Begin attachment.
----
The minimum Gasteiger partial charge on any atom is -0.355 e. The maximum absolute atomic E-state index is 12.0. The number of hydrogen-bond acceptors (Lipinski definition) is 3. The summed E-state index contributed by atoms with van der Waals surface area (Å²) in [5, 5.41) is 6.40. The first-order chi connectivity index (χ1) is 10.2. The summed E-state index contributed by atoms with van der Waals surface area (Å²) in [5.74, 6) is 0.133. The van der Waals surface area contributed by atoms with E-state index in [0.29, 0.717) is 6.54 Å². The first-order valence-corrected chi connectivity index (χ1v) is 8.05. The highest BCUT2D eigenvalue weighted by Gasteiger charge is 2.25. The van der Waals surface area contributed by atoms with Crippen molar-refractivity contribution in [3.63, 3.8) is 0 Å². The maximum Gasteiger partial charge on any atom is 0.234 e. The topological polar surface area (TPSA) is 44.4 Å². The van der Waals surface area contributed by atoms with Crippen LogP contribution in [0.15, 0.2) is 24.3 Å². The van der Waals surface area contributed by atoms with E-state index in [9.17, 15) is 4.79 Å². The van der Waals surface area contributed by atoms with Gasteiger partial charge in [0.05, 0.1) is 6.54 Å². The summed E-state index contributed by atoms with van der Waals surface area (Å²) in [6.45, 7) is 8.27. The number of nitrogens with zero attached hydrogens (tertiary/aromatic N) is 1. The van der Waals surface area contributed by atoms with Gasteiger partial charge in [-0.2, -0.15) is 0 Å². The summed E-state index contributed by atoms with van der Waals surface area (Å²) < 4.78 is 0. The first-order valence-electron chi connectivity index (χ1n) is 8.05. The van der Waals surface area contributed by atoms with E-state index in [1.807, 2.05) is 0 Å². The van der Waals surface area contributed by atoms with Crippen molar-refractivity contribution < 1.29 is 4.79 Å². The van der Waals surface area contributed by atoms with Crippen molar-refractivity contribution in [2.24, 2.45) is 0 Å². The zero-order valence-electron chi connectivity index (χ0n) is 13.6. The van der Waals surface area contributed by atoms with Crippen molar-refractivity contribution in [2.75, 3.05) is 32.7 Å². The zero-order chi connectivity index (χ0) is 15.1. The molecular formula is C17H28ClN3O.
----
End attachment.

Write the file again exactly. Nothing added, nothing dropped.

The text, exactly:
The minimum Gasteiger partial charge on any atom is -0.355 e. The maximum absolute atomic E-state index is 12.0. The number of hydrogen-bond acceptors (Lipinski definition) is 3. The summed E-state index contributed by atoms with van der Waals surface area (Å²) in [5, 5.41) is 6.40. The first-order chi connectivity index (χ1) is 10.2. The summed E-state index contributed by atoms with van der Waals surface area (Å²) in [5.74, 6) is 0.133. The van der Waals surface area contributed by atoms with E-state index in [0.29, 0.717) is 6.54 Å². The first-order valence-corrected chi connectivity index (χ1v) is 8.05. The highest BCUT2D eigenvalue weighted by Gasteiger charge is 2.25. The van der Waals surface area contributed by atoms with Crippen molar-refractivity contribution in [3.63, 3.8) is 0 Å². The maximum Gasteiger partial charge on any atom is 0.234 e. The topological polar surface area (TPSA) is 44.4 Å². The van der Waals surface area contributed by atoms with Crippen LogP contribution in [0.15, 0.2) is 24.3 Å². The van der Waals surface area contributed by atoms with E-state index in [9.17, 15) is 4.79 Å². The van der Waals surface area contributed by atoms with Gasteiger partial charge in [0.05, 0.1) is 6.54 Å². The summed E-state index contributed by atoms with van der Waals surface area (Å²) in [6.45, 7) is 8.27. The number of nitrogens with zero attached hydrogens (tertiary/aromatic N) is 1. The van der Waals surface area contributed by atoms with Gasteiger partial charge in [-0.2, -0.15) is 0 Å². The summed E-state index contributed by atoms with van der Waals surface area (Å²) < 4.78 is 0. The first-order valence-electron chi connectivity index (χ1n) is 8.05. The van der Waals surface area contributed by atoms with E-state index in [1.807, 2.05) is 0 Å². The van der Waals surface area contributed by atoms with Crippen molar-refractivity contribution < 1.29 is 4.79 Å². The van der Waals surface area contributed by atoms with Crippen molar-refractivity contribution in [2.24, 2.45) is 0 Å². The zero-order valence-electron chi connectivity index (χ0n) is 13.6. The van der Waals surface area contributed by atoms with Crippen molar-refractivity contribution in [2.75, 3.05) is 32.7 Å². The zero-order chi connectivity index (χ0) is 15.1. The molecular formula is C17H28ClN3O.